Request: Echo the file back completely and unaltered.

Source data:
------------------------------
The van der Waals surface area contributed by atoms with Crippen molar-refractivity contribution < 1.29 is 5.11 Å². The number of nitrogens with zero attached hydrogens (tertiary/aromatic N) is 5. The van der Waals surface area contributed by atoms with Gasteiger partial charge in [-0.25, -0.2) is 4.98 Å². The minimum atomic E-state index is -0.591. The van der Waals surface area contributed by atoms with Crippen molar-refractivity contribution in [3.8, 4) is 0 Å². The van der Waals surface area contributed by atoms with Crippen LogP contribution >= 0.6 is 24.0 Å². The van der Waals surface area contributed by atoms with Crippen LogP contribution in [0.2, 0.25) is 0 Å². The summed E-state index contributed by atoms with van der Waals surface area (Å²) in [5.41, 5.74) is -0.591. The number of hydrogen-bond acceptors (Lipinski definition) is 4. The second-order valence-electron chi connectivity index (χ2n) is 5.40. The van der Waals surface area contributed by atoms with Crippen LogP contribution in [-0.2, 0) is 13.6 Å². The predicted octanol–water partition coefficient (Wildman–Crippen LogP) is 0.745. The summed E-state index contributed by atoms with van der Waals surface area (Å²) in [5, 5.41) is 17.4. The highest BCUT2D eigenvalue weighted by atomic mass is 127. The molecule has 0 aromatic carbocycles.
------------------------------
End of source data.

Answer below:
The van der Waals surface area contributed by atoms with Crippen molar-refractivity contribution < 1.29 is 5.11 Å². The number of nitrogens with zero attached hydrogens (tertiary/aromatic N) is 5. The van der Waals surface area contributed by atoms with Gasteiger partial charge in [-0.25, -0.2) is 4.98 Å². The minimum atomic E-state index is -0.591. The van der Waals surface area contributed by atoms with Crippen molar-refractivity contribution in [3.8, 4) is 0 Å². The van der Waals surface area contributed by atoms with Crippen LogP contribution >= 0.6 is 24.0 Å². The van der Waals surface area contributed by atoms with Crippen LogP contribution in [0.2, 0.25) is 0 Å². The summed E-state index contributed by atoms with van der Waals surface area (Å²) in [5.41, 5.74) is -0.591. The number of hydrogen-bond acceptors (Lipinski definition) is 4. The second-order valence-electron chi connectivity index (χ2n) is 5.40. The van der Waals surface area contributed by atoms with Crippen LogP contribution in [-0.2, 0) is 13.6 Å². The predicted octanol–water partition coefficient (Wildman–Crippen LogP) is 0.745. The summed E-state index contributed by atoms with van der Waals surface area (Å²) in [5, 5.41) is 17.4. The highest BCUT2D eigenvalue weighted by atomic mass is 127. The molecule has 0 aromatic carbocycles.